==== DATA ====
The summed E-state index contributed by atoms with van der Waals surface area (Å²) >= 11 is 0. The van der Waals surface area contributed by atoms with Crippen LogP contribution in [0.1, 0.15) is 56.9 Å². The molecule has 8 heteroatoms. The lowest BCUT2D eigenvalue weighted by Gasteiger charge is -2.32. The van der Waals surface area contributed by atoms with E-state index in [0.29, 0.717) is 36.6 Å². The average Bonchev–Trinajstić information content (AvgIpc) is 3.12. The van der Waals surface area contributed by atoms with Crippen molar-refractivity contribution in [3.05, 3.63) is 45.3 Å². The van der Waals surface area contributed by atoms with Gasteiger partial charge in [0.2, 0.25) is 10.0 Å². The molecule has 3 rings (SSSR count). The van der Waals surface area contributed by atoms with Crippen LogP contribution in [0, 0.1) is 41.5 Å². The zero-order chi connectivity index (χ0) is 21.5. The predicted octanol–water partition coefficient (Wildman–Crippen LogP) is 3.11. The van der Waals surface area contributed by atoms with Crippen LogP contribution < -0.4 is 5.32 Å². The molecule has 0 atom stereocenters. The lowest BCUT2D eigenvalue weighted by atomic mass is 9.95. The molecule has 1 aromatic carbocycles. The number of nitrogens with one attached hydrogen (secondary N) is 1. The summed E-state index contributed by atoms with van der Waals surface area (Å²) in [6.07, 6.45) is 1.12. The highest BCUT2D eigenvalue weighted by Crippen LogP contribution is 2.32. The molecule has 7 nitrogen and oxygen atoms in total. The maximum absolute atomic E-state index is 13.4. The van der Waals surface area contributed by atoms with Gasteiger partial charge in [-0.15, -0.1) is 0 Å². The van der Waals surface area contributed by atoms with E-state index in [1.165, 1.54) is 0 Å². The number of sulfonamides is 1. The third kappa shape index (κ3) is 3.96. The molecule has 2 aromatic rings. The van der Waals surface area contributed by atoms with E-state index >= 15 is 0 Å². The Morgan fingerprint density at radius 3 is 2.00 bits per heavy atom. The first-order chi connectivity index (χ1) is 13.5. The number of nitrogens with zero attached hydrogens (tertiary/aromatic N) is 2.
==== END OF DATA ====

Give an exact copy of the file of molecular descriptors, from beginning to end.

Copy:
The summed E-state index contributed by atoms with van der Waals surface area (Å²) >= 11 is 0. The van der Waals surface area contributed by atoms with Crippen LogP contribution in [0.1, 0.15) is 56.9 Å². The molecule has 8 heteroatoms. The lowest BCUT2D eigenvalue weighted by Gasteiger charge is -2.32. The van der Waals surface area contributed by atoms with E-state index in [0.29, 0.717) is 36.6 Å². The average Bonchev–Trinajstić information content (AvgIpc) is 3.12. The van der Waals surface area contributed by atoms with Crippen molar-refractivity contribution in [3.05, 3.63) is 45.3 Å². The van der Waals surface area contributed by atoms with Gasteiger partial charge in [0.2, 0.25) is 10.0 Å². The molecule has 3 rings (SSSR count). The van der Waals surface area contributed by atoms with Crippen LogP contribution in [0, 0.1) is 41.5 Å². The zero-order chi connectivity index (χ0) is 21.5. The predicted octanol–water partition coefficient (Wildman–Crippen LogP) is 3.11. The van der Waals surface area contributed by atoms with Crippen LogP contribution < -0.4 is 5.32 Å². The molecule has 0 atom stereocenters. The lowest BCUT2D eigenvalue weighted by atomic mass is 9.95. The molecule has 1 aromatic carbocycles. The number of nitrogens with one attached hydrogen (secondary N) is 1. The summed E-state index contributed by atoms with van der Waals surface area (Å²) in [6.07, 6.45) is 1.12. The highest BCUT2D eigenvalue weighted by Crippen LogP contribution is 2.32. The molecule has 7 nitrogen and oxygen atoms in total. The maximum absolute atomic E-state index is 13.4. The van der Waals surface area contributed by atoms with Gasteiger partial charge in [-0.15, -0.1) is 0 Å². The van der Waals surface area contributed by atoms with E-state index in [1.165, 1.54) is 0 Å². The number of sulfonamides is 1. The third kappa shape index (κ3) is 3.96. The molecule has 2 aromatic rings. The van der Waals surface area contributed by atoms with E-state index >= 15 is 0 Å². The Morgan fingerprint density at radius 3 is 2.00 bits per heavy atom. The first-order chi connectivity index (χ1) is 13.5. The number of nitrogens with zero attached hydrogens (tertiary/aromatic N) is 2.